First Published: 2007-12-26

 
Ancient church awaits restoration in Iraq desert
 

Iraqis determined to restore ancient Al-Aqiser church - 1,500 years old - to past glory.

 

Middle East Online

The oldest church in Iraq

AIN TAMUR, Iraq - No-one celebrated Christmas in Al-Aqiser church on Tuesday, for what many consider to be the oldest eastern Christian house of worship lies in ruins in a windswept Iraqi desert.

But 1,500 years ago, the first eastern Christians knelt and prayed in this barren land, their faces turned towards Jerusalem.

The remains of Al-Aqiser church lie in the windswept sand dunes of Ain Tamur, around 70 kilometres (40 miles) southwest of the Shiite shrine city of Karbala, forgotten by most.

But some Iraqis are determined to restore the ancient edifice to its past glory.

"It is a place of worship, a church, and without doubt, the oldest church of the East," said Hussein Yasser, the head of the antiquities department of the province of Karbala.

"According to our research, it was build 120 years before the emergence of Islam in the region," Yasser said.

In time, Karbala overshadowed it and became a key Muslim Shiite pilgrimage destination, while across the region Christian communities began to recede.

Deserted by its worshippers, Al-Aqiser slowly sank into the sands and would have been totally forgotten had it not been for a team of Iraqi archeologists who stumbled on its ruins in the 1970s.

The foundations of the church jut out of the desert, forming a perfect rectangle 75 metres (yards) long by 15 metres wide.

The nave is clearly visible as well as the central part around the altar where masses were celebrated.

"The church was built facing Jerusalem," said Yasser, who has been struggling since 1993 to attract funds and interest to restore the church and carry out excavations in the area.

His efforts were briefly rewarded some years ago when the authorities agreed to finance a brief excavation that lasted six months.

The work revealed an archway which he believes probably belonged to an underground crypt, bearing inscriptions in Syriac -- the language spoken by the first Christians.

"I am sure there is a city underneath the sand," said Yasser, a Shiite Muslim.

"Even then the city was known as Ain Tamur and stood at a major trading junction between Persia, the Arabian peninsula and the Roman empire," he added.

"There used to be a vast lake. People made their livelihood from fishing," he said, adding that the site was more archeologically, than religiously, significant.

A sand embankment indicates the location of the outer walls that protected the church, and Yasser is convinced that the uneven terrain that surrounds the church hides a wealth of archeological evidence.

"There are certainly houses beneath it all, and inside I am sure we can find cooking utensils, inscriptions," he said.

In the past Catholic Chaldeans, the largest single Christian denomination in Iraq who follow an eastern rite but recognise the Pope in Rome, used to pray in Al-Aqiser on Christmas Day but the faithful have not returned in a long time.

The church "is part of out country's memory, part of the great civilisation that the Iraqis have built and it must be saved," said Yasser.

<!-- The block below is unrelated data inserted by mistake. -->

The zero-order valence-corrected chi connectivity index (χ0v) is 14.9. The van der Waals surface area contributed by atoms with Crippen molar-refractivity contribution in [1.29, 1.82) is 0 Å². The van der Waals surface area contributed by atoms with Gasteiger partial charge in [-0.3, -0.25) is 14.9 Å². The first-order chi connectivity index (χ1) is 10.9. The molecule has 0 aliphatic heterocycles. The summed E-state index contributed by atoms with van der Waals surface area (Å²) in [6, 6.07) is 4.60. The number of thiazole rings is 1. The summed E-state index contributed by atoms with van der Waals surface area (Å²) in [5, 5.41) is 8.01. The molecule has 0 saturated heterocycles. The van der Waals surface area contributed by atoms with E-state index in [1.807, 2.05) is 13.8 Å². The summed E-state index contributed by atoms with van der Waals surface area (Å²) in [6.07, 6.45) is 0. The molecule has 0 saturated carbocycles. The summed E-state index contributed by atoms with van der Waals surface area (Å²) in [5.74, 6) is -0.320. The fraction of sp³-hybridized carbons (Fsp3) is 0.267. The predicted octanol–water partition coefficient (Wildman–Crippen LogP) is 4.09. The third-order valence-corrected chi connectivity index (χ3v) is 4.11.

Ain Tamur police chief Mahfoud al-Tamimi said he agreed that Al-Aqiser must be saved.

"The church does not belong to the Christians only or to the Muslims. It belongs to the world," Tamimi said.

"The world must help us save it," he said, calling for the church to be added to UNESCO's world heritage site list.

 

Moroccans go to polls for local, regional elections

King Salman, President Obama gloss over differences

Washington 'monitoring' reports Russian military is in Syria

Drowned Syrian boy buried as Europe grapples with 'migrant' crisis

IS jihadists blow up tower tombs at Syria's Palmyra

UN stops aid to 229,000 Syrian refugees in Jordan

Bahrain says 5 soldiers killed in southern Saudi Arabia

2,200 Austrian drivers join campaign to pick up refugees in Budapest

More than 1,000 migrants walk their way to Austria

Hungary shuts main border crossing

22 UAE soldiers killed in Yemen

At least 30 migrants feared drowned off Libya

British PM mulls help for Syrian refugees

EU ministers to meet on escalating migrant crisis

Iran submits peace plan to Syria's Assad

Father of drowned Syrian boy tells story of fatal journey

US energy firm gets tough on stalled Israel gas deal

Iran objects to Kuwait linking it to 'terror cell'

Cameron won’t accept more refugees for now

Mideast wars cause 13 million school dropouts

Turkey arrests '4 traffickers' over migrant toddler's death

Egypt sentences dozens of alleged Islamists in mass trial

Netanyahu defiant after Obama secures Iran deal support

Family of drowned child repeatedly displaced in Syria

Erdogan lashes out at EU over Med 'migrant cemetery'

Britain to Cameron: Do more for refugees!

German asylum dream for Iraqis hard to fulfill

Iran’s Basij militia puts on show of strength in Tehran

Death toll in IS Yemen mosque attack rises to 32

UN urges Lebanon parliament to elect president

Syria, Yemen conflicts on Obama-King Salman talks

Suicide bombers hit Shiite mosque in Yemen capital: witnesses

Netanyahu threatens to shoot stone-throwers

David Petraeus: Use Al-Qaeda fighters to battle IS

White House wins enough Senate support for Iran deal

12 Syrian migrants die off Turkish coast

Car bomb kills 10 in Syria regime bastion Latakia

Saudi top cleric slams Iran prophet movie

Iran police to confiscate cars of 'poorly veiled' women

Libya's Tripoli authorities undecided on joining peace talks

Lebanon protesters escalate “You Stink” campaign

Turkey transfers British reporters to new jail

Two Yemeni Red Cross staff killed

Qatar to begin enforcing key labour reform law from November

Syria war takes its toll on heritage riches